NEWS
By John E. McIntyre and The Baltimore Sun | January 8, 2014
When you hear someone going on about The Rules in English, you should be on your guard, just as when some personage with a clerical collar starts to say, "The Church has always taught. ... " You are likely to hear, at best, a misconception, at worst, an outright whopper.  I have tried to establish the usefulness of distinguishing rules from conventions, shibboleths, superstitions, house style, and individual aesthetic preferences .  Take, for example, the eighteenth-century convention of separating subject from verb with a comma.
NEWS
By John E. McIntyre and The Baltimore Sun | January 3, 2014
In a charming book by David and Hilary Crystal about sites in Britain important in the history of the English language,* there is a passage on Dryden and Swift and the eternally recurring and eternally hopeless call for an academy to regulate the English language.  It cropped up recently as a project of the Queen's English Society, an outfit that collapsed from its own futility. (Though it did afford me a little fun in imagining its proceedings .) The Crystals explain succinctly why nothing has ever come of the idea:  "It was Dr. Johnson who identified the fundamental flaw in the proposal.
NEWS
By Sean Hannigan | December 19, 2013
My wife thinks I'm incredibly rude because I never introduce her to anyone I'm talking to. She comes up, listens in, waits on the introduce-me square - and I know what she's waiting for, what they're both waiting for - but there's nothing I can do, and I always end up feeling like, and seeming like, a jerk. There is a syndrome where you can't remember names. Two percent of the population has it, and while my case may not be the as severe as some, I'm on the spectrum. Of course I have no idea of what the name of this syndrome is. But it's real.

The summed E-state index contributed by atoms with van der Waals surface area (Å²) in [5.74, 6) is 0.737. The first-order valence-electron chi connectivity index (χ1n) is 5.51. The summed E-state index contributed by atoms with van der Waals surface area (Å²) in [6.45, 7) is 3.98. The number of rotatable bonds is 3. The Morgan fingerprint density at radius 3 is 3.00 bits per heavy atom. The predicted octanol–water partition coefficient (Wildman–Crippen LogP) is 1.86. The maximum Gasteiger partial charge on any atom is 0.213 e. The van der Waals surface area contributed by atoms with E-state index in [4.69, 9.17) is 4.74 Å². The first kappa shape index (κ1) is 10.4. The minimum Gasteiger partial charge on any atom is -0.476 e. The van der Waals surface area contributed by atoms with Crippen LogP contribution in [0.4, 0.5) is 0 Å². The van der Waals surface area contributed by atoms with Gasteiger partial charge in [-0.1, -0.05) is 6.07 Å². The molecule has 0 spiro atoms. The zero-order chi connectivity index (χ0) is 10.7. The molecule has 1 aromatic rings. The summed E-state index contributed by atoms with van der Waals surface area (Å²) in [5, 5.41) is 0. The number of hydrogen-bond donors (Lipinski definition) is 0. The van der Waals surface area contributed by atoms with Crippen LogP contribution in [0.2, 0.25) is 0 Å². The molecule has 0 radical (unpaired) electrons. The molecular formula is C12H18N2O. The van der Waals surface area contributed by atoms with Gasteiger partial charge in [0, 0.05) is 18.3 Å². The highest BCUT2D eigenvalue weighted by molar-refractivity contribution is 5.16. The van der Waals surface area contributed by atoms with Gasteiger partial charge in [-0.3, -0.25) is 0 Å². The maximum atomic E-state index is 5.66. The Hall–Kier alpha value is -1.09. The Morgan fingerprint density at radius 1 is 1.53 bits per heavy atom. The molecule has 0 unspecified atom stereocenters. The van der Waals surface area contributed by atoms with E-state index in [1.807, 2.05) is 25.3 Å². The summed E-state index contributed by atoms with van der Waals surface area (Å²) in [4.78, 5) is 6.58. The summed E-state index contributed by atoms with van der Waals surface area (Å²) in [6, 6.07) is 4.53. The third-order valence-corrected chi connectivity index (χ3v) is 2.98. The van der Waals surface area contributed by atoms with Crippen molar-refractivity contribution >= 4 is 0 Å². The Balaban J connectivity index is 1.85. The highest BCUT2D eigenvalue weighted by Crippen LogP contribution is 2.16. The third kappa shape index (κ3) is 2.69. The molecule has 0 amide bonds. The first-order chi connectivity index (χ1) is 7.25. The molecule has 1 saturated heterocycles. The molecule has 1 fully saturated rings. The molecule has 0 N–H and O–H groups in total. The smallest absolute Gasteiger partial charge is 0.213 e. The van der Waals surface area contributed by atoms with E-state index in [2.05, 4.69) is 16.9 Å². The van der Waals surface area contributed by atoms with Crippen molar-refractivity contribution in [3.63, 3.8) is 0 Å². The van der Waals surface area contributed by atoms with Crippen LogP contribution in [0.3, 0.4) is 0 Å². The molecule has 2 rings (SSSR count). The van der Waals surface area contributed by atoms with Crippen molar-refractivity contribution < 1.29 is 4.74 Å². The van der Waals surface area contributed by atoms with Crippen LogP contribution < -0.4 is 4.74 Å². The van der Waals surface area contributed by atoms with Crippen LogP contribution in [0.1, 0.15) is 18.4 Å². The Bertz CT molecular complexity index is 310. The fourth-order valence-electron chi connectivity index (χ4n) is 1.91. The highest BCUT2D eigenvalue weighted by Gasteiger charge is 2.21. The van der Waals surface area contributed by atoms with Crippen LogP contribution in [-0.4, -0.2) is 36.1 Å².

NEWS
By Frederick N. Rasmussen, The Baltimore Sun | November 8, 2013
Samuel J. English III, a former WBAL-TV staff announcer and weather forecaster who later held broadcasting positions at Maryland Public Television and Towson University, died Sunday of respiratory failure at his Pikesville home. He was 79. "Jim was eloquent and absolutely good at what he did. He was a great broadcasting professional, and I've always admired him," said Donald Thoms, who had worked with Mr. English at WBAL-TV in the 1960s. "He was like no one else. He had a sharp wit and was well-seasoned, and he told great stories and always with a great flourish.
NEWS
October 27, 2013
I find it puzzling that so many people are up in arms over the name of the Washington Redskins football team ("A painful past," Oct. 24). "Redskin" may have been a racial slur at one time, but now it's really just the name of a football team. But if it still manages to offend some especially sensitive individuals, they can dry their little eyes. I am offering my own ethnic groups as a source for a new name for the D.C. football team. How about: The Swedish Square-Heads or The Norgies or The Krauts or The English Sissy-Nannies?